Bill Belew has raised 2 bi-cultural kids, now 34 and 30. And he and his wife are now parenting a 3rd, Mia, who is 8.

businessman-wilby2

Businessman

There are some rules for doing business in North Korea.

A local business consultant in Dandong speaks out:

1. They have no electricity in North Korea. So, when you go, take your own generator.

2. There are no roads. When you go, you must build your own.

3. The workers in North Korea have no food. Pack a lunch and take some for them, too.

4. Oh, and the North Korean’s have no equipment.

5. Take flowers. That’s right. Take flowers. When business people cross over into North Korea they are generally taken to a portrait of Kim Il Sung and required to lay flowers.

You would think they would require bags of rice, or seeds or a tractor to be put in front of the portrait.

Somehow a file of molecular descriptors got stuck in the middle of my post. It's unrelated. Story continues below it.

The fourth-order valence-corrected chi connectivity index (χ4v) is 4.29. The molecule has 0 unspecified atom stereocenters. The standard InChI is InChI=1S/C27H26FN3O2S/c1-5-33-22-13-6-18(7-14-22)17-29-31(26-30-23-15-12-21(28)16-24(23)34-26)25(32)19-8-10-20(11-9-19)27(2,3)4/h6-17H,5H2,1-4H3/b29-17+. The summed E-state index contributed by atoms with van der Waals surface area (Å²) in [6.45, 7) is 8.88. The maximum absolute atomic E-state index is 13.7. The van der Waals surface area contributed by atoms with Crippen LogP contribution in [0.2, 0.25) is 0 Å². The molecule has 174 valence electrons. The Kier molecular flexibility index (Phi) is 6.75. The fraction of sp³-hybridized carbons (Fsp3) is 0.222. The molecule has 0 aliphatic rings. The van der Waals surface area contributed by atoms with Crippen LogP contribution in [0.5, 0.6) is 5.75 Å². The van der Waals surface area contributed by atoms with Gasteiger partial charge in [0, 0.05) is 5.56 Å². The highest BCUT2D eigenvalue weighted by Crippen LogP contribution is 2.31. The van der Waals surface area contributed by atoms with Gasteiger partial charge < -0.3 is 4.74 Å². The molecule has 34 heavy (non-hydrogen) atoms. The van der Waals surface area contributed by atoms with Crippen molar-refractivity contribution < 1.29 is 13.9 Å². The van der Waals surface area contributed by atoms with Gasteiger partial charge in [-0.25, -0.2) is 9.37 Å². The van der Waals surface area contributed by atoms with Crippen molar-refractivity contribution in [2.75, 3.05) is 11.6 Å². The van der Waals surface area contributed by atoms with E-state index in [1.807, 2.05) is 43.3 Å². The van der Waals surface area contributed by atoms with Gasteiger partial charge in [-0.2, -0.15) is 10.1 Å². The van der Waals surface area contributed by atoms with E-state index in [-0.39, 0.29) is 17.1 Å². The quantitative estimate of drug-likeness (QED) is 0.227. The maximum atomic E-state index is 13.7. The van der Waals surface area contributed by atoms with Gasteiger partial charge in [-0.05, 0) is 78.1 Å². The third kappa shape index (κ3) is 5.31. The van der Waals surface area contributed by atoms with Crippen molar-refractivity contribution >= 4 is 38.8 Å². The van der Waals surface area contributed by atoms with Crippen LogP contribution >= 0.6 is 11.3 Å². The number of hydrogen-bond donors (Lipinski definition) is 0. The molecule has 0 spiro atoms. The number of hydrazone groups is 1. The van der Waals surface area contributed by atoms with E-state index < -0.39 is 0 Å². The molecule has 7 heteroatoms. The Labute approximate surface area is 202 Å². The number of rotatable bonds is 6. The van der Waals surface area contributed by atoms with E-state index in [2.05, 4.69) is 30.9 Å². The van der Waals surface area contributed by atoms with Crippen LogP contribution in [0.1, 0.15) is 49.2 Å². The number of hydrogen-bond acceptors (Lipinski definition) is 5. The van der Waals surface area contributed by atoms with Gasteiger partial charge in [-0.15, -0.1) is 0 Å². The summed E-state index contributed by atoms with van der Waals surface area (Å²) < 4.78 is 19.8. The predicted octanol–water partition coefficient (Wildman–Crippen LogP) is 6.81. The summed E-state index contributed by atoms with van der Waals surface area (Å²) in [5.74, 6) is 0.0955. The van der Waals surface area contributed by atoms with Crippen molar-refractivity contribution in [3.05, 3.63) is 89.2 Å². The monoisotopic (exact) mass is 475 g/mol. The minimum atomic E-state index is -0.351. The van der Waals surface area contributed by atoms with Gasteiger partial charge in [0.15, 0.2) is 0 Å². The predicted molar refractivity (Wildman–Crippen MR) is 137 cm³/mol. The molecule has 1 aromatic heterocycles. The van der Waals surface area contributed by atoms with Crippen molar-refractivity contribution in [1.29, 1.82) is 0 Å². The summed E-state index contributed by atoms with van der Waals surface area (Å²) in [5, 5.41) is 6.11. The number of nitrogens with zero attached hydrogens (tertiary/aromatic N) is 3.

When North Koreans do come shopping, be sure to know how to check for bogus $100 bills. North Korea produces ‘supernotes’ of such high quality that Washington had to impose sanctions on a Macau bank that was helping the North Koreans pass the bills.

North Korea has its hands empty…I wanted to say full, but it didn’t seem right.

China is North Korea’s only friend…since the Korean War days when China pitched into, um, help North Korea out.

But since then China has left North Korea far behind. Or is it that North Korea just didn’t want to keep up.

What do you think?

go to 老毕看中国

Talk to Bill and others about their experiences raising bi-cultural Japanese-American kids.

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Bill Belew

Bill Belew

Daddy and Christian.

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